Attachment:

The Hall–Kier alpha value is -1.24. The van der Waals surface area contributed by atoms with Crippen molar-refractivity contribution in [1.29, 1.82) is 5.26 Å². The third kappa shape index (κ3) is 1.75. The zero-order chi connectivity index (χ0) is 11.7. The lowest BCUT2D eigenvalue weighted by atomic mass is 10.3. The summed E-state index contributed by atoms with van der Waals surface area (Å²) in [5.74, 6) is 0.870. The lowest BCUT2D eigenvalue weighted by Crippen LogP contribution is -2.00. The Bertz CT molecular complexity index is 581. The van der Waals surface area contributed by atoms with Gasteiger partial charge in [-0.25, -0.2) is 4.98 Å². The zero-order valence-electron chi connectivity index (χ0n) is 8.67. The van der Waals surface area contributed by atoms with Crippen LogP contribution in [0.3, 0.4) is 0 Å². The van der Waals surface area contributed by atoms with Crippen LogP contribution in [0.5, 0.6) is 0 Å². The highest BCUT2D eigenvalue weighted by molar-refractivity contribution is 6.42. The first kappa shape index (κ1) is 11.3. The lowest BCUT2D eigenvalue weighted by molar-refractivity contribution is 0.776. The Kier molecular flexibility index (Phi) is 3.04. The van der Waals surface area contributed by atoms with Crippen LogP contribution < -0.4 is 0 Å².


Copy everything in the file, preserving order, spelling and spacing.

The Hall–Kier alpha value is -1.24. The van der Waals surface area contributed by atoms with Crippen molar-refractivity contribution in [1.29, 1.82) is 5.26 Å². The third kappa shape index (κ3) is 1.75. The zero-order chi connectivity index (χ0) is 11.7. The lowest BCUT2D eigenvalue weighted by atomic mass is 10.3. The summed E-state index contributed by atoms with van der Waals surface area (Å²) in [5.74, 6) is 0.870. The lowest BCUT2D eigenvalue weighted by Crippen LogP contribution is -2.00. The Bertz CT molecular complexity index is 581. The van der Waals surface area contributed by atoms with Gasteiger partial charge in [-0.25, -0.2) is 4.98 Å². The zero-order valence-electron chi connectivity index (χ0n) is 8.67. The van der Waals surface area contributed by atoms with Crippen LogP contribution in [0.3, 0.4) is 0 Å². The van der Waals surface area contributed by atoms with Crippen LogP contribution in [0.5, 0.6) is 0 Å². The highest BCUT2D eigenvalue weighted by molar-refractivity contribution is 6.42. The first kappa shape index (κ1) is 11.3. The lowest BCUT2D eigenvalue weighted by molar-refractivity contribution is 0.776. The Kier molecular flexibility index (Phi) is 3.04. The van der Waals surface area contributed by atoms with Crippen LogP contribution < -0.4 is 0 Å².